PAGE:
10 Ways to Stop Your Dog Eating Cat Poop


If you’ve got a mixed pet household, there are few sights more disgusting than your furball chowing down on cat poop.

While undeniably foul, coprophagia is a behavioral disorder that can also be caused by medical or nutritional issues.

Dogs eat cat poop for a number of reasons.

  • The dog is trying to fill a dietary deficiency
  • The cat poop still smells of cat food rich in the fats and protein a dog craves
  • The dog is satisfying primal urges to forage and explore for food
  • Coprophagia is an innate behavior among canines
  • Boredom or a lack of exercise can prompt dogs to engage in unhealthy or destructive behaviors

Luckily, we’re here to show you how to drive this behavior out once and for all.

How to Stop Your Dog from Eating Cat Poop

  1. Make sure your dog is entertained
  2. Train your dog to obey commands
  3. Invest in a dog-proof litter box
  4. Keep the cat litter tray clean at all times
  5. Conceal your cat litter box
  6. Consider fencing or barriers
  7. Render your cat litter box inaccessible to dogs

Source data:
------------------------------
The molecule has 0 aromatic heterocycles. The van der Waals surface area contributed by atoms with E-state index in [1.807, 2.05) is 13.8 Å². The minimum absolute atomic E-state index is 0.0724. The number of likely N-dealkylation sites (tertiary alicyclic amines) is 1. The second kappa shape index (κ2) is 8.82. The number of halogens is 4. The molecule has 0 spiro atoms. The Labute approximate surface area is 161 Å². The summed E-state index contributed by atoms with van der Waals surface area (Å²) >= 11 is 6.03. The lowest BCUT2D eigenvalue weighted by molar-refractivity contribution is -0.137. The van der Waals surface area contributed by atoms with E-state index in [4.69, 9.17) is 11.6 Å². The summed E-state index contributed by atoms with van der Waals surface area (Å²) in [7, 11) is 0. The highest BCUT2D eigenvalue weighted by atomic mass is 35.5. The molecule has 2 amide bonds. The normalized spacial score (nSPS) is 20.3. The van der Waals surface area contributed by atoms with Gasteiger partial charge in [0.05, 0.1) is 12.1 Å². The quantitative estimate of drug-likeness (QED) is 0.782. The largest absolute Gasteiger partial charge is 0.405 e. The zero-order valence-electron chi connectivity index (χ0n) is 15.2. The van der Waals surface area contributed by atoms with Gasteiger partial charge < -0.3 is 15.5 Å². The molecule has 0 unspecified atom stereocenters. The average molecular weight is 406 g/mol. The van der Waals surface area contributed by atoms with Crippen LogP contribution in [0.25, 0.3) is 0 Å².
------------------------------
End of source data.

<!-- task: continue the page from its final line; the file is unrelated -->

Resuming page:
8. Add some heat to the litter box
  9. Use stool deterrents
  10. Feed your dog a balanced diet high in nutrients

1) Make sure your dog is entertained

The first thing you should consider is whether your canine is drawn to the idea of playing around with cat poop out of sheer boredom.

This behavior could be inflamed if you leave your dog alone for extended periods.

Fortunately, you’re spoiled for choice when it comes to keeping your pooch entertained.

If your dog is an aggressive chewer, you should try some chew toys.

Treat dispensing toys ensure that your dog gets his favorite delicacies drip-fed over the day. This type of toy will keep him occupied, too.

Dog puzzle toys are another great way to keep your hound occupied and mentally stimulated even if you’re at work all day.

Addressing this issue might stop your dog from playing with cat poop. If not, here’s a tip for anyone at home with their dog…

2) Train your dog to obey commands

If you find your dog is constantly invading your feline’s privacy, you can take action when you are at home with him.

It’s time to teach your pup to “Leave it”.

Teaching your dog this command requires little but patience and persistence.

Every time you spot your dog approaching the cat litter area, calmly but firmly command, “Leave it”.